Hey Phil, Awesome stuff. It was cool to meet you at the workshop, thanks for making up a tutorial, i know it takes a lot of time. It will be really heplful for a lot of us who are getting into this stuff. I'll probably have more questions / comments for you once i start getting into digital. hopefully sooner than later. anyways, great work!
do u have any tips for shooting artwork? its something thats become increasingly important for me.. Im using a digicam, a 3.1 mp Sony Cybershot P70... what can you tell me about that?
Main Loop - Shooting artwork is a tricky thing. First off in the pro realm of things Canon and Nikon make special lenses with pretty much no barrel distortion. However, that's extra money on a lens that won't get much use. I tend to shoot paintings and things straight on with a tripod at about 160mm. Usually around f/8. I like to use a top down light source hitting around 30 degrees. You can avoid glare on glossy mediums that way. You can use hot lights for artwork most of the time, but oil paintings don't like that too much. In situations where the artwork is light/temperature sensitive I use two to three strobes sometimes an umbrella or light box to soften the light a bit.
In your situation find a good tripod or study surface, make sure your camera is between f/8 and f/16, and make sure your light source is hitting the artwork at a good angle and lighting it evenly.
Hope that helps.
It's great to see what you can acutally do with with a nice scene and a digi camera.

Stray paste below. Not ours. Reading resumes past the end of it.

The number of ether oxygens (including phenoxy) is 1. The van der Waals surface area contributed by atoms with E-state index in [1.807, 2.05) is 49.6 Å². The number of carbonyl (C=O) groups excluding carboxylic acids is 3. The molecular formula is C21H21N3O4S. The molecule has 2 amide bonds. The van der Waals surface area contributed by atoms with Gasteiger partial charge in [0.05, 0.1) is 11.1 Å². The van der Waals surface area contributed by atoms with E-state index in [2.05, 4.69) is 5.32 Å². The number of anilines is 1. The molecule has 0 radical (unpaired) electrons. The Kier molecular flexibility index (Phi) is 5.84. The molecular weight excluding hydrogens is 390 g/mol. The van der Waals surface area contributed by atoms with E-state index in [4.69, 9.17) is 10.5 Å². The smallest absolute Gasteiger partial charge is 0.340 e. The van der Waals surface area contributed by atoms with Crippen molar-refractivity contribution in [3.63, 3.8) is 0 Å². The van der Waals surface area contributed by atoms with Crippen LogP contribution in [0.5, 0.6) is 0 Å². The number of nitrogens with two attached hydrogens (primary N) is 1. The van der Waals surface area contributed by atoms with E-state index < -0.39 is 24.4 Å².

Question: What do you mean by 'Crushing the blacks'?
Phil i said this to you
in La Quinta Lobby
your model pics are beautiful
and i say it again they are so F***g
nice and Pro , damn it Phil
you are talented artist
just wanted to drop
you a message
i suck at this little box stuff
keep on !!!!!
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Knowledge_____is not Wisdom
Wisdom________is not Truth
Truth__________is not Beauty
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Love__________is not Music
Spook - Crushing the blacks is a term we use in the feature film world bunchies. Basically, when you take a photo that has a dark tone that you would consider black take the eyedropper in photoshop and read the value. If it's not #000000 then it's not perfect black. What you can then do is mess with the levels to crush the darker tones to perfect black. In the film world at work perfect gray is 1447 1447 1447 in our look up table and I believe black crushes around 3600 and whites clip at 6. Keep in mind we are working in a 16 bit color space. After that, especially in the blacks you, you can see color artifacting.
Longest answer ever!
Now I know something new!
damn phil this is kicks ass keep postin